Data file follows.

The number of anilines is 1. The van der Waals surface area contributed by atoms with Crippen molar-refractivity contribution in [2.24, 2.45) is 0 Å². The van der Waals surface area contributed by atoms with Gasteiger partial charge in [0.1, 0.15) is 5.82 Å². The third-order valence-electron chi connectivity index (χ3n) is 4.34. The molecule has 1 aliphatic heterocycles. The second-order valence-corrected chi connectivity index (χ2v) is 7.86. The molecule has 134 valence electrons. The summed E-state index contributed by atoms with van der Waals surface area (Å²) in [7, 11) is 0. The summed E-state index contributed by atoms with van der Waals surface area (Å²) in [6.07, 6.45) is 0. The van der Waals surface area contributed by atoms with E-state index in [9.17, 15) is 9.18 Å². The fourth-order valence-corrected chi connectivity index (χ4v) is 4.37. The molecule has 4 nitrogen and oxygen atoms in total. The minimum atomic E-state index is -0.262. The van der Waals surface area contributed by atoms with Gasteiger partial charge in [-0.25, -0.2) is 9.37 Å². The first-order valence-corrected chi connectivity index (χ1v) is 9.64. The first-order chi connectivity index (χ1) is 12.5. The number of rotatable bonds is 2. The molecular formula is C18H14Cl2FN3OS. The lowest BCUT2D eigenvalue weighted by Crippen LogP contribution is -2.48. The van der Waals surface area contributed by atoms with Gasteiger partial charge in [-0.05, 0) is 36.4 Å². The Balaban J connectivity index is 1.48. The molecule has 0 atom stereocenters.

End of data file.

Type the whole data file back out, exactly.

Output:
The number of anilines is 1. The van der Waals surface area contributed by atoms with Crippen molar-refractivity contribution in [2.24, 2.45) is 0 Å². The van der Waals surface area contributed by atoms with Gasteiger partial charge in [0.1, 0.15) is 5.82 Å². The third-order valence-electron chi connectivity index (χ3n) is 4.34. The molecule has 1 aliphatic heterocycles. The second-order valence-corrected chi connectivity index (χ2v) is 7.86. The molecule has 134 valence electrons. The summed E-state index contributed by atoms with van der Waals surface area (Å²) in [7, 11) is 0. The summed E-state index contributed by atoms with van der Waals surface area (Å²) in [6.07, 6.45) is 0. The van der Waals surface area contributed by atoms with E-state index in [9.17, 15) is 9.18 Å². The fourth-order valence-corrected chi connectivity index (χ4v) is 4.37. The molecule has 4 nitrogen and oxygen atoms in total. The minimum atomic E-state index is -0.262. The van der Waals surface area contributed by atoms with Gasteiger partial charge in [-0.25, -0.2) is 9.37 Å². The first-order valence-corrected chi connectivity index (χ1v) is 9.64. The first-order chi connectivity index (χ1) is 12.5. The number of rotatable bonds is 2. The molecular formula is C18H14Cl2FN3OS. The lowest BCUT2D eigenvalue weighted by Crippen LogP contribution is -2.48. The van der Waals surface area contributed by atoms with Gasteiger partial charge in [-0.05, 0) is 36.4 Å². The Balaban J connectivity index is 1.48. The molecule has 0 atom stereocenters.